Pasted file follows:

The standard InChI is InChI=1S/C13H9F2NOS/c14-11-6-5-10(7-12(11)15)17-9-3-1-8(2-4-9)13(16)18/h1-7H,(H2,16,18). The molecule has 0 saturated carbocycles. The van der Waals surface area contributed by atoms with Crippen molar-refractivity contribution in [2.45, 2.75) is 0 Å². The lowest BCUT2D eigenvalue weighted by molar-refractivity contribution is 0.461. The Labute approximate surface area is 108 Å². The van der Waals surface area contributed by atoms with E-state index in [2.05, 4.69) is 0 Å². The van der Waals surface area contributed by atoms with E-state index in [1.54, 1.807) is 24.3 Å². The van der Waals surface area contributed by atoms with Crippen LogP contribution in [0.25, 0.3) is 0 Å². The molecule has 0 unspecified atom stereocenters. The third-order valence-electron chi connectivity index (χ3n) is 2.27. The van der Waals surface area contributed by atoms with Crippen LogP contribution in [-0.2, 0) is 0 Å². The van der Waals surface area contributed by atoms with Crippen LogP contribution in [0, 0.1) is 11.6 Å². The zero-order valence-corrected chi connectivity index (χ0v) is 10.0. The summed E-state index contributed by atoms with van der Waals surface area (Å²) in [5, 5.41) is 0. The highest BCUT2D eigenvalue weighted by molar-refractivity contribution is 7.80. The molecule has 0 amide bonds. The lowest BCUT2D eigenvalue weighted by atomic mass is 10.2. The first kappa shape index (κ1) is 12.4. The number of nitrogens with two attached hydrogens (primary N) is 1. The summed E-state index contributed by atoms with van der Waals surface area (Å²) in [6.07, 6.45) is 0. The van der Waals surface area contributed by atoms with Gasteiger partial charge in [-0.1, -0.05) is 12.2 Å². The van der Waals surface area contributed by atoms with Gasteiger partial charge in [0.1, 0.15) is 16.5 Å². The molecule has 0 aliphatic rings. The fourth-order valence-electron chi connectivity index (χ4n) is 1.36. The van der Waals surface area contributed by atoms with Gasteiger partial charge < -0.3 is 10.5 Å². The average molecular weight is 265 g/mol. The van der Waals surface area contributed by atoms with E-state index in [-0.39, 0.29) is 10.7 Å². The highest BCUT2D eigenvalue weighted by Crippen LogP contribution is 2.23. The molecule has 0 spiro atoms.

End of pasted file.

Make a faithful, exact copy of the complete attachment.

The standard InChI is InChI=1S/C13H9F2NOS/c14-11-6-5-10(7-12(11)15)17-9-3-1-8(2-4-9)13(16)18/h1-7H,(H2,16,18). The molecule has 0 saturated carbocycles. The van der Waals surface area contributed by atoms with Crippen molar-refractivity contribution in [2.45, 2.75) is 0 Å². The lowest BCUT2D eigenvalue weighted by molar-refractivity contribution is 0.461. The Labute approximate surface area is 108 Å². The van der Waals surface area contributed by atoms with E-state index in [2.05, 4.69) is 0 Å². The van der Waals surface area contributed by atoms with E-state index in [1.54, 1.807) is 24.3 Å². The van der Waals surface area contributed by atoms with Crippen LogP contribution in [0.25, 0.3) is 0 Å². The molecule has 0 unspecified atom stereocenters. The third-order valence-electron chi connectivity index (χ3n) is 2.27. The van der Waals surface area contributed by atoms with Crippen LogP contribution in [-0.2, 0) is 0 Å². The van der Waals surface area contributed by atoms with Crippen LogP contribution in [0, 0.1) is 11.6 Å². The zero-order valence-corrected chi connectivity index (χ0v) is 10.0. The summed E-state index contributed by atoms with van der Waals surface area (Å²) in [5, 5.41) is 0. The highest BCUT2D eigenvalue weighted by molar-refractivity contribution is 7.80. The molecule has 0 amide bonds. The lowest BCUT2D eigenvalue weighted by atomic mass is 10.2. The first kappa shape index (κ1) is 12.4. The number of nitrogens with two attached hydrogens (primary N) is 1. The summed E-state index contributed by atoms with van der Waals surface area (Å²) in [6.07, 6.45) is 0. The van der Waals surface area contributed by atoms with Gasteiger partial charge in [-0.1, -0.05) is 12.2 Å². The van der Waals surface area contributed by atoms with Gasteiger partial charge in [0.1, 0.15) is 16.5 Å². The molecule has 0 aliphatic rings. The fourth-order valence-electron chi connectivity index (χ4n) is 1.36. The van der Waals surface area contributed by atoms with Gasteiger partial charge < -0.3 is 10.5 Å². The average molecular weight is 265 g/mol. The van der Waals surface area contributed by atoms with E-state index in [-0.39, 0.29) is 10.7 Å². The highest BCUT2D eigenvalue weighted by Crippen LogP contribution is 2.23. The molecule has 0 spiro atoms.